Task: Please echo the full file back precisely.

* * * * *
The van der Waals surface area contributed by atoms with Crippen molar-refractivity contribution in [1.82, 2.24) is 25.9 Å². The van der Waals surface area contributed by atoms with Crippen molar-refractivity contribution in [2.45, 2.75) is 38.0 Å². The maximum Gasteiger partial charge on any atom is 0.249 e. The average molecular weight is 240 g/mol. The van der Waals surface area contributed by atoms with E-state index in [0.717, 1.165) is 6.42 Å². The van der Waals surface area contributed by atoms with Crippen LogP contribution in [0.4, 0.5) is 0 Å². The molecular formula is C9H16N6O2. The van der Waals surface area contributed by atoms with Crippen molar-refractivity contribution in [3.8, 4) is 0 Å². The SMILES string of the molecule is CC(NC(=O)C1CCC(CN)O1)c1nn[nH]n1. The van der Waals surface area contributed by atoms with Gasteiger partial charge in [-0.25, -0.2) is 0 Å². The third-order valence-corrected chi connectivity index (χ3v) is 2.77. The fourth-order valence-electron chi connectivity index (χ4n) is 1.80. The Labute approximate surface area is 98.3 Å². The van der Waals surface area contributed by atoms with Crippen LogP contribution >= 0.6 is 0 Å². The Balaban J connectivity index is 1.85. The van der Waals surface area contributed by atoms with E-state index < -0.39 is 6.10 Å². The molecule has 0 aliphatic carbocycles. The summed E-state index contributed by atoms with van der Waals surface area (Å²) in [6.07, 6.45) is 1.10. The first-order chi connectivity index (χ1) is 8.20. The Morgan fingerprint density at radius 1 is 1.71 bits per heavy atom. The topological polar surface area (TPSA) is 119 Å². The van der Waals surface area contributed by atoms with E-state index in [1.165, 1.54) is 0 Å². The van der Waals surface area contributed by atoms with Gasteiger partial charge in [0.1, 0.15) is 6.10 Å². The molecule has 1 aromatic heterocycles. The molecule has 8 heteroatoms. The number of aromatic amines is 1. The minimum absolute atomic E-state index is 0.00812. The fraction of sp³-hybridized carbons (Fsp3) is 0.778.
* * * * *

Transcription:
The van der Waals surface area contributed by atoms with Crippen molar-refractivity contribution in [1.82, 2.24) is 25.9 Å². The van der Waals surface area contributed by atoms with Crippen molar-refractivity contribution in [2.45, 2.75) is 38.0 Å². The maximum Gasteiger partial charge on any atom is 0.249 e. The average molecular weight is 240 g/mol. The van der Waals surface area contributed by atoms with E-state index in [0.717, 1.165) is 6.42 Å². The van der Waals surface area contributed by atoms with Crippen LogP contribution in [0.4, 0.5) is 0 Å². The molecular formula is C9H16N6O2. The van der Waals surface area contributed by atoms with Crippen molar-refractivity contribution in [3.8, 4) is 0 Å². The SMILES string of the molecule is CC(NC(=O)C1CCC(CN)O1)c1nn[nH]n1. The van der Waals surface area contributed by atoms with Gasteiger partial charge in [-0.25, -0.2) is 0 Å². The third-order valence-corrected chi connectivity index (χ3v) is 2.77. The fourth-order valence-electron chi connectivity index (χ4n) is 1.80. The Labute approximate surface area is 98.3 Å². The van der Waals surface area contributed by atoms with Crippen LogP contribution >= 0.6 is 0 Å². The Balaban J connectivity index is 1.85. The van der Waals surface area contributed by atoms with E-state index < -0.39 is 6.10 Å². The molecule has 0 aliphatic carbocycles. The summed E-state index contributed by atoms with van der Waals surface area (Å²) in [6.07, 6.45) is 1.10. The first-order chi connectivity index (χ1) is 8.20. The Morgan fingerprint density at radius 1 is 1.71 bits per heavy atom. The topological polar surface area (TPSA) is 119 Å². The van der Waals surface area contributed by atoms with E-state index in [1.165, 1.54) is 0 Å². The van der Waals surface area contributed by atoms with Gasteiger partial charge in [0.1, 0.15) is 6.10 Å². The molecule has 1 aromatic heterocycles. The molecule has 8 heteroatoms. The number of aromatic amines is 1. The minimum absolute atomic E-state index is 0.00812. The fraction of sp³-hybridized carbons (Fsp3) is 0.778.